They recruited 300 USA based participants via Amazon Mechanical Turk. They collected demographic data but it was not found to influence results.
The results supported the expectation that FFS would result in negative perceptions of mothers who FF. FF mothers were viewed as less competent, less likeable, less dedicated and more selfish. On these variables there were no differences between BF and control.
For communality and dominance rather control mother was s viewed as more communal and less dominant than either the BF or FF mothers and there were no differences in perceptions of BF and FF mothers on these variables
The results also supported the prediction that FFS would affect perceptions of infant wellness. There was no effect on crying time or eating satisfaction. But the FF infant was expected to weigh less than the BF infant (weight gain seen as an indicator that the baby is thriving)
There was no effect on infant milestones but there was an effect on infant sickness with the FF infant rated as being sick more frequently and severely than the BF infant or control infant and the BF infant being sick less frequently and severely than the FF or control...
This suggests that in this specific incidence FFS was reflected by both pessimistic expectations for FF babies AND optimistic expectations for BF babies.
Taken together, the results provide evidence of FFS but they are mindful of the need to replicate novel findings before drawing firm conclusions (notice how they don’t rush to a conclusion without collecting more data - you don’t alway see it in infant feeding research)
So experiment 2... tried to replicate experiment 1 and added in another variable: feeding intention. Would mothers who intended to BF but ended up FFing be viewed more positively than the mother who always planned to take the ‘sub-optimal’ approach...
What about mothers who intended to FF but ended up BF? Perhaps judgements about FFing are more driven by judgement of the mother’s willingness to adhere to expectations of intensive mothering than by concerns about infant well being?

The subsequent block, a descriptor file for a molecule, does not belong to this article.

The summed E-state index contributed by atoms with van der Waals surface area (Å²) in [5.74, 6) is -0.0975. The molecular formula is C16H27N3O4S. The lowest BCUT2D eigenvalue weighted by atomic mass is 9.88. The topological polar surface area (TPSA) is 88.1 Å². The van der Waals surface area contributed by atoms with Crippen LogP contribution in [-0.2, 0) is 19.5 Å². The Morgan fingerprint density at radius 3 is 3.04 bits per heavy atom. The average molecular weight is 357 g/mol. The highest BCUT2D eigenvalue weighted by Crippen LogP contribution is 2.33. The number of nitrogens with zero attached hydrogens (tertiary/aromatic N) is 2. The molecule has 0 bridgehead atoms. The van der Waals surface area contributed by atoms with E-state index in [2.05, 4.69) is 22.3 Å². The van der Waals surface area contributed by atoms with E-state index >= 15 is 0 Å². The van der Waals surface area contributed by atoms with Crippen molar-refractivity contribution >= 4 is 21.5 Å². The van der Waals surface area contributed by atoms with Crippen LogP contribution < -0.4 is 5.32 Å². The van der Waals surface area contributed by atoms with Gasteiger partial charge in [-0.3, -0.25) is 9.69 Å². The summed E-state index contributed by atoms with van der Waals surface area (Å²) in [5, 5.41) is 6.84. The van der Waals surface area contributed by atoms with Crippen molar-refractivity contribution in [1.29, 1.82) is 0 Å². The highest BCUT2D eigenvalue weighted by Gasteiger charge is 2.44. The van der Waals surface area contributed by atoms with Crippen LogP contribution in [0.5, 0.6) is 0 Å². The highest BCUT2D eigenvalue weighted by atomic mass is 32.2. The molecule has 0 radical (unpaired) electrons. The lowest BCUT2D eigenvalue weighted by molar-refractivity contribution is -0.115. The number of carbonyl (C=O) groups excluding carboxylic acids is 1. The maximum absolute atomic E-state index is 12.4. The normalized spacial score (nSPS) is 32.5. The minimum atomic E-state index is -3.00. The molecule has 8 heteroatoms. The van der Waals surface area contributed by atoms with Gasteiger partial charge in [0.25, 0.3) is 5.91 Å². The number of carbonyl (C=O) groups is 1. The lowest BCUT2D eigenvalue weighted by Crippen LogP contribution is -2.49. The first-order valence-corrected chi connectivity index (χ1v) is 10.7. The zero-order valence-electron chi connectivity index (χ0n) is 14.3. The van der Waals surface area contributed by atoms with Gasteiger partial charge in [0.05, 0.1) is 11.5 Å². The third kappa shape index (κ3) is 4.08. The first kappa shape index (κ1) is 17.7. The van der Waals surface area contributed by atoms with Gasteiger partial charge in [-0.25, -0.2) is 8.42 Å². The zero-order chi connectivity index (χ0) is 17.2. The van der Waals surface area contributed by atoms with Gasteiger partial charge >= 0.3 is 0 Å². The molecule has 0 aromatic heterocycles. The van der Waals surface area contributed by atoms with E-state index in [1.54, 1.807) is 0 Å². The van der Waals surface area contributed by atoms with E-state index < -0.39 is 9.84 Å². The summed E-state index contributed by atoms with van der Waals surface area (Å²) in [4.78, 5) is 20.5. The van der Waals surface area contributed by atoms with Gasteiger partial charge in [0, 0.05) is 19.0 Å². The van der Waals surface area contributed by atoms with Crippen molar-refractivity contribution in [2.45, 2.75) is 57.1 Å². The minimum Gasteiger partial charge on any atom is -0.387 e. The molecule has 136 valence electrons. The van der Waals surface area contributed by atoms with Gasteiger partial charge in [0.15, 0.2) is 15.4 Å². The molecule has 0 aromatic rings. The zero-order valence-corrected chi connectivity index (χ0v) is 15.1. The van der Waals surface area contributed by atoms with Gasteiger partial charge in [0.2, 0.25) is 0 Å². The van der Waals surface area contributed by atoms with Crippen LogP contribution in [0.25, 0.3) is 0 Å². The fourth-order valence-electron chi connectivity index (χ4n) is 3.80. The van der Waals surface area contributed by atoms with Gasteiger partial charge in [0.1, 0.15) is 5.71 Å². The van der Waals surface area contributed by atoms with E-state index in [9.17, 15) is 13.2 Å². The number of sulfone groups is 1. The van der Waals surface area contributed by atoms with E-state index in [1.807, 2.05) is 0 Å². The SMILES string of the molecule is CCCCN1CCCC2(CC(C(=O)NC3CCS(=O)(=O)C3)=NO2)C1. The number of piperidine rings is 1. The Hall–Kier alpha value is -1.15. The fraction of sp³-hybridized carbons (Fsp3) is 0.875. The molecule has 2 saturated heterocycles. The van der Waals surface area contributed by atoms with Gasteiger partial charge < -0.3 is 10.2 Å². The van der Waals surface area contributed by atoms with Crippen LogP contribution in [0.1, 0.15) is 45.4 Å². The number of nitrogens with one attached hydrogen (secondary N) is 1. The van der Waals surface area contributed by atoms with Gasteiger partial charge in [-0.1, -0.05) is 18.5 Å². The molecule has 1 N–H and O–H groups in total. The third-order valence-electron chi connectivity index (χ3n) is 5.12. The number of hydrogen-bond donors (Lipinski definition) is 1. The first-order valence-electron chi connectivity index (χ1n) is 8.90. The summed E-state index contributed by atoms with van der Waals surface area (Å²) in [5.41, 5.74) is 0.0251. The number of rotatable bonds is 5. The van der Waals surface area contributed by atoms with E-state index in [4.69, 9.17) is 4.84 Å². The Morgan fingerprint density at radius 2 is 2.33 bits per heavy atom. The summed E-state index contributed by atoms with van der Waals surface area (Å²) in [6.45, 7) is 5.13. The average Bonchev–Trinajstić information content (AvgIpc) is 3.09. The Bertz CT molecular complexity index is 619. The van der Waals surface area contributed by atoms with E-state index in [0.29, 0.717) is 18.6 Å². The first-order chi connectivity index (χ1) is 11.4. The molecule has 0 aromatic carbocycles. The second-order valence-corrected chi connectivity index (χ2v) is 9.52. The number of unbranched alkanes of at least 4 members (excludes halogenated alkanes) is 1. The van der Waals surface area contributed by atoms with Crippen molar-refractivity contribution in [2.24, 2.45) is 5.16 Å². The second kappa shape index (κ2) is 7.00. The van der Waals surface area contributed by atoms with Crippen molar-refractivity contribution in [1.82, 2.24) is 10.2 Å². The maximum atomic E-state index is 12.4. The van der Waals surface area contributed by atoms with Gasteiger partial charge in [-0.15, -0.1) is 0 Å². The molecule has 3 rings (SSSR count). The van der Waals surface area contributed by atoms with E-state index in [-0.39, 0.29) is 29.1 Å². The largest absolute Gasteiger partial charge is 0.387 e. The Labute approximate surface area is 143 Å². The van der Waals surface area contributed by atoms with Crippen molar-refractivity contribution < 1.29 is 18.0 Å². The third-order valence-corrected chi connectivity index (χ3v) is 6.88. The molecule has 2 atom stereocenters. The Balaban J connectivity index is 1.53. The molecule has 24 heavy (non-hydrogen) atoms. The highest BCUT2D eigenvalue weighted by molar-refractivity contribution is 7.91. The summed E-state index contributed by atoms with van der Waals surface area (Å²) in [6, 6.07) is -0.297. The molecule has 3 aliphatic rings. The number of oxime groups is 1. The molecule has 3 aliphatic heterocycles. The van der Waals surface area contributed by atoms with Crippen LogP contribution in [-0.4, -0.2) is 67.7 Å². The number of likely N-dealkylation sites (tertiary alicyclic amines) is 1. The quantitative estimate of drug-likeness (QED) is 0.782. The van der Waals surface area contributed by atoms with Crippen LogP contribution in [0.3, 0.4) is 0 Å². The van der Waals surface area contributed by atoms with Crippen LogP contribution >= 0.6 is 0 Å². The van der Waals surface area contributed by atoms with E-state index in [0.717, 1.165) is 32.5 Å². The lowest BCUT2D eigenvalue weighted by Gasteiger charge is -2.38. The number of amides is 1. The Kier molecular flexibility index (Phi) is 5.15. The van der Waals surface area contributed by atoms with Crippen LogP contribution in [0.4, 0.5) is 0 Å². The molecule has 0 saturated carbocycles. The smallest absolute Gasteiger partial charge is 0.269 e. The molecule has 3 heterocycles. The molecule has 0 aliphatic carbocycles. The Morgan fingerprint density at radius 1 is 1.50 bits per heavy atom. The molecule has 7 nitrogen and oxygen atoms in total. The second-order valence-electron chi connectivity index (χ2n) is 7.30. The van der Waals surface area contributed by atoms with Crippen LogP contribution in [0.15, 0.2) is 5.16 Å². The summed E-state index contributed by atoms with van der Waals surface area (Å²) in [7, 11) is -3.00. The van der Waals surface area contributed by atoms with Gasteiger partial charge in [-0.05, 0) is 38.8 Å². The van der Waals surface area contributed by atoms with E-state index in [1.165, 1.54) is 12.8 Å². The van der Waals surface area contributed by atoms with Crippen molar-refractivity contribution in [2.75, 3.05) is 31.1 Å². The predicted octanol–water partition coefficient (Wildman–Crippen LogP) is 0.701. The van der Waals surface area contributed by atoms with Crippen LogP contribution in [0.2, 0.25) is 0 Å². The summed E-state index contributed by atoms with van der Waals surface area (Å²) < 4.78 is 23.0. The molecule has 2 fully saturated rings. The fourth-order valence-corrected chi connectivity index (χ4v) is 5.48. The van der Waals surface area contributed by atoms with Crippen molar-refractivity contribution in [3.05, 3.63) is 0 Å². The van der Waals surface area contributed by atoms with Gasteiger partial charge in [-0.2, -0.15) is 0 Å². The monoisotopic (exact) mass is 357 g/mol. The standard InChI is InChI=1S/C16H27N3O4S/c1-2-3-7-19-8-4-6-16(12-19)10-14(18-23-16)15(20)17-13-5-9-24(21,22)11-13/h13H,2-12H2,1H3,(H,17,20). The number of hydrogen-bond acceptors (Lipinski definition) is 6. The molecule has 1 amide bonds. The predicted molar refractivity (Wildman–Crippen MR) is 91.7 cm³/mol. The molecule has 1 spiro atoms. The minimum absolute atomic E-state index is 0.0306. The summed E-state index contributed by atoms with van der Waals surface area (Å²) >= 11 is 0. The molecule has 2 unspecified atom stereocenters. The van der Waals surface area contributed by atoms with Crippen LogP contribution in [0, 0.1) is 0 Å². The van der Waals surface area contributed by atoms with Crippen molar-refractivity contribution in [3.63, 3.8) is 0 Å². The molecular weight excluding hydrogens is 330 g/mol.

This time they recruited 400 participants using the same approach. The new materials were identical to those used in the first experiment but added in intentionality. So what happened to the results...
When women’s feeding choices were intended, FFing mothers were viewed as less competent than BFing mothers... but the opposite was true when it was unintended (e.g unintentional BFing mothers were viewed as less competent than unintentional FFing mothers)
Unintended FFing mothers (That is those who intended to BF but ended up FFing) were not viewed more negatively on maternal competence than those who intended to BF and did so.
For likability ... intentional formula feeders were rated as less likeable than intentional breast feeders. Unintended breastfeeders were rated as less likeable than unintended formula feeders.
Unintended BF mothers and intended FF mothers were rated as equally likeable as did intended BF mothers and unintended FF mothers.
Similar pattern for maternal dedication - FFing mothers who didn’t intend to FF were rated as more dedicated than those who intended to FF. BF mothers who didn’t intend to BF were viewed as less dedicated than those who BF intentionally.
And no difference between unintentional BF mothers and intentional FF mothers OR between intentional BF and unintentional FF mothers.
Same pattern for communality with intended BF being rated as more communal.
Same pattern for dominance where intentional FFing mothers were rated as more dominant than intentional BFing mothers. No difference between those who intended to BF but FF and those who intended to BF and BF or between intentional FFers and unintentional BFers.
A similar pattern emerged for maternal selfishness except that unintentional BFing was rated as less selfish than intentional ffing.
Results for infant outcomes were less consistent. No effect on crying time or meeting developmental milestones.
For those whose feeding choice was intended, babies were rated as heavier than those who were unintended.
For infant sickness there was a perception that babies who were FF were more likely to get sick than babies who were BF. Those who unintentionally ff were perceived as being more sick than those who were intentionally BF but less sick than those who were intentionally FF
Intentionally BF babies were thought to be less sick than untintentionally BF babies BUT unintentionally BF babies were still expected to be less sick than intentionally or unintentionally FF babies.